by trailers of varying sizes, where head curtains must be
frequently adjusted to reach lower trailers. Head curtains that
utilize weight and gravity to create a solid connection with
the trailer top are the best option in combatting this challenge.
Weighted head curtains maintain a tight, consistent seal across
the full width of the trailer, even as it bounces during loading
and unloading. This type of header automatically adjusts to a
wide range of trailer heights without requiring pull ropes or
other forms of manual adjustment.
Trailer top corners, where the side curtains and head curtain
come together, is a notoriously difficult area to seal and
requires specially designed equipment to ensure an effective
seal. Some products exist with corner pockets that help solve
On the sides of the trailer, keep the 2. 5 cumulative square
feet of opening created by exposed hinge gaps covered
completely by hooks on the shelter side curtains.
Completing The Seal
While it is critical to effectively seals gaps at the top and
along the sides of the dock opening, don’t forget the bottom.
Gaps typically exist below and around the leveler and dock
bumpers, which present another challenge for energy costs and
Installing a seal under the leveler can offer a barrier against the
elements on the facility’s exterior. Inside, lip corner seals, filler
pads and other components keep the inside of the dock protected.
Sealing under and around the leveler will help keep dirt,
debris and refuse out of leveler pit and close gaps that allow
dirt, dust and insects into the building. Sealing these gaps will
also help reduce heat transfer through the steel leveler deck
and — as on the other three sides of the dock opening — will
help prevent heated or cooled air from escaping the building
and save thousands of dollars annually.
How HVLS Fans Improve Energy Efficiency
Effectively regulating indoor environments is an obstacle
for many manufacturing facilities. Seasonal fluctuations in
weather are an obvious challenge to indoor air quality and
temperature, as are the expansive, wide-open layouts typical of
While improvements to (or the additions of) HVAC and
building management systems (BMS) can partially address
these problems, savvy facilities managers have another
weapon in their arsenal: networked systems of HVLS fans.
HVLS fans are an economical solution providing coverage
of up to 22,000 square feet of floor space with a gentle 2 to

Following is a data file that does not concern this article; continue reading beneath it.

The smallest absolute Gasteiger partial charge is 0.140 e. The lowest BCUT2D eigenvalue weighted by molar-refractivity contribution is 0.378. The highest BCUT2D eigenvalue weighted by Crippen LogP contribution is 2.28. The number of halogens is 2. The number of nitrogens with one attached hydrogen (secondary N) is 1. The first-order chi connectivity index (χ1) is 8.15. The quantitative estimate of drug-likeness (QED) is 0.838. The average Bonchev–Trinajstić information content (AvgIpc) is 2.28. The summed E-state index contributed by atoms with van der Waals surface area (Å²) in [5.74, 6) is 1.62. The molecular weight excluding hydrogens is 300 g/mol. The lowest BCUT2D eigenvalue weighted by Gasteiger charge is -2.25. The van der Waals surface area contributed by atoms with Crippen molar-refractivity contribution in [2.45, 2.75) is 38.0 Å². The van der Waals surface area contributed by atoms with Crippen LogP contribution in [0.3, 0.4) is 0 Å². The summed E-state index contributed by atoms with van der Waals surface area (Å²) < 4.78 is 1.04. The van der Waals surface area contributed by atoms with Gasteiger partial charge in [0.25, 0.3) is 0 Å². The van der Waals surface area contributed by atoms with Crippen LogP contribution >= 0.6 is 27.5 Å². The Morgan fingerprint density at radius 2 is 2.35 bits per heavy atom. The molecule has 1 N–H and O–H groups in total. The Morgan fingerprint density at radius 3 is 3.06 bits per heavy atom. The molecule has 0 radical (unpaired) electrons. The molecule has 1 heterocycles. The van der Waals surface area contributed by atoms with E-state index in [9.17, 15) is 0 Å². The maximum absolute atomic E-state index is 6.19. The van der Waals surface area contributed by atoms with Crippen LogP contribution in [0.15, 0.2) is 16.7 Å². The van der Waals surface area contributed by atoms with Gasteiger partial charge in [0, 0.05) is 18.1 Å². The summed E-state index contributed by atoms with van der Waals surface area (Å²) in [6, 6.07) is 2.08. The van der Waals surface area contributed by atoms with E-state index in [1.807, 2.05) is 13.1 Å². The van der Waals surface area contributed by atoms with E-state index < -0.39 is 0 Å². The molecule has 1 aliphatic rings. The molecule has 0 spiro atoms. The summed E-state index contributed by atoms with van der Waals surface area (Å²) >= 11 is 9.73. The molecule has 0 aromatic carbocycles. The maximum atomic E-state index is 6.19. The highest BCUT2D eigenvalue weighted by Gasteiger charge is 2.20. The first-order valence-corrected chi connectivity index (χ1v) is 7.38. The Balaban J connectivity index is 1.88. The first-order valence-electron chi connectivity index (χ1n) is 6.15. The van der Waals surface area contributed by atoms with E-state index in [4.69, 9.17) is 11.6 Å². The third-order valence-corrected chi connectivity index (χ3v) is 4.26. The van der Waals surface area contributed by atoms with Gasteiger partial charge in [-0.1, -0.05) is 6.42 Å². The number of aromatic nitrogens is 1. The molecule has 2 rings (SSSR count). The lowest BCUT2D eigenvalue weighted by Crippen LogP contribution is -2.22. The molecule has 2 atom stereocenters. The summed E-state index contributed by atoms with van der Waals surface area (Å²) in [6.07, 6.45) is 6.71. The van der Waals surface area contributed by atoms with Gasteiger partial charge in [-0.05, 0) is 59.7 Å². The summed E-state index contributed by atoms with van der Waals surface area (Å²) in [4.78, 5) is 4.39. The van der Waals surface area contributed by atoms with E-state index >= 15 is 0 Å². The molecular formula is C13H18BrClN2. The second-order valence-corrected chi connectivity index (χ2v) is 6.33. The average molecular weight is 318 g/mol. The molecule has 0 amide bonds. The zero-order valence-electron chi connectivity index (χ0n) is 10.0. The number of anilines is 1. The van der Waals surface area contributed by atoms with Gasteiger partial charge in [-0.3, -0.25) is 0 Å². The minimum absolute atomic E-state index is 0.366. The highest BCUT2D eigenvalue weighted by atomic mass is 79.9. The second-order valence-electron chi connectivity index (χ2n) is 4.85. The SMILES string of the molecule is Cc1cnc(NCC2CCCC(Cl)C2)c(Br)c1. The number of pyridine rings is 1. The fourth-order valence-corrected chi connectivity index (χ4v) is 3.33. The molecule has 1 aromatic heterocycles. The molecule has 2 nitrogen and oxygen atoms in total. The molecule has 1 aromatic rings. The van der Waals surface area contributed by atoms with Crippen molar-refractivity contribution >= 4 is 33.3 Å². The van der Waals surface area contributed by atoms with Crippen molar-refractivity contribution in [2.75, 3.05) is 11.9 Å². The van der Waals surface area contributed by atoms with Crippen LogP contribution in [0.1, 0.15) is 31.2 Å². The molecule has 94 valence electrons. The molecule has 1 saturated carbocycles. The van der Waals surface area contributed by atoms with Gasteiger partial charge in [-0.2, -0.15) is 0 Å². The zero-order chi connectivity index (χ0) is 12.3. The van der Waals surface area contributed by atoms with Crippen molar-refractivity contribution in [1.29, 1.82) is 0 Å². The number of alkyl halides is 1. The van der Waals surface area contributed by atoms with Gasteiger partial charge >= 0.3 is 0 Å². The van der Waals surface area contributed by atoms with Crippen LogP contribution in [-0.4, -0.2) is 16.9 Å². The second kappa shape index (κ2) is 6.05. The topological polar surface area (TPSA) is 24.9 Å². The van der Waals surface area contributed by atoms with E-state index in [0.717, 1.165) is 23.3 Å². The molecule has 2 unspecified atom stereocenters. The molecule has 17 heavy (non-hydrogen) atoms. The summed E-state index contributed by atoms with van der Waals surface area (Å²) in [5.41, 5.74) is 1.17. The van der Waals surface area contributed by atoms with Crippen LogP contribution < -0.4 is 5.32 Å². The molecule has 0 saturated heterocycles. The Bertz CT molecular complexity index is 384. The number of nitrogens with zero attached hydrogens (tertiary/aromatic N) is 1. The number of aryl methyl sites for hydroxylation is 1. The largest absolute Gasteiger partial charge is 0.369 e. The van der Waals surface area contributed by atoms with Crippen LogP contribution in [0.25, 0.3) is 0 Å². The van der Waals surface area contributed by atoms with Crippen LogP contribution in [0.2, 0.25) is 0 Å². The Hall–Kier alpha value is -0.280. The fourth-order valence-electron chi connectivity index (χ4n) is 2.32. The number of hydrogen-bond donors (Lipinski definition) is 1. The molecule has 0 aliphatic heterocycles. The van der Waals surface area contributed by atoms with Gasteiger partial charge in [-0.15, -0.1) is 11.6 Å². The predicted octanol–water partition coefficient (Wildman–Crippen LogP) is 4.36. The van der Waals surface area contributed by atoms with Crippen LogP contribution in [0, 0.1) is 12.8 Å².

3 mph breeze. In fact, it takes nearly two dozen floor fans
to equal the same output as a single HVLS fan. In addition,
floor fans require more energy, make more noise and create
potential trip hazards due to electrical cords.
By mixing heat-stratified layers of air, HVLS fans reduce
energy consumption, boost HVAC system efficiency, combat air
quality-related problems and promote cost efficiency throughout
the building. What’s more, the comfort and cost-efficiency
benefits of HVLS fans can be seen across all seasons.
Savings No Matter The Season
The benefits of HVLS fans are easily noticed in warm
weather, where the gentle breeze provides an evaporative
cooling sensation, reducing the effective temperature by 7 to
11 degrees Fahrenheit in facilities without air conditioning.
In air-conditioned facilities, HVLS fans can allow a
higher thermostat setting (up to 5 degrees F) with no change
in comfort. With electricity reductions estimated at four
percent for each additional set point degree, HVLS fans can
result in annual savings of 20 percent for many facilities.
In the winter months, HVAC systems often need
artificially high set-points to maintain the desired
temperature at floor level because a 20 degree F difference
exists in comparison to the ceiling. HVLS ceiling fans
mitigate this rising heat effect by gently moving the warm
air near the ceiling back down toward the floor. When the
air reaches the floor below the fan, it moves horizontally
a few feet above the floor, eventually rising to the ceiling
where it is then cycled downward again. This process, called
destratification, creates a uniform air temperature with perhaps
a single degree difference from floor to ceiling. Thus, facilities
equipped with HVLS fans reduce the burden on their heating
system and thermostat – reducing electricity consumption and
Save Energy and Increase Profits
Any facility manager considering a retrofit will likely be
asked the expected return on investment. The right system
of dock products can deliver one with a seamless connection
from the back end of the semitrailer to the inside of the
loading dock. Inside the facility, HVLS fans typically break
even on the initial investment between six months and two
years by reducing heating bills 20 to 30 percent. Get a
complete seal at the loading and keep valuable conditioned air
inside and circulating for a maximum energy value.
Walt Swietlik is the director of customer relations and sales
support at Rite-Hite.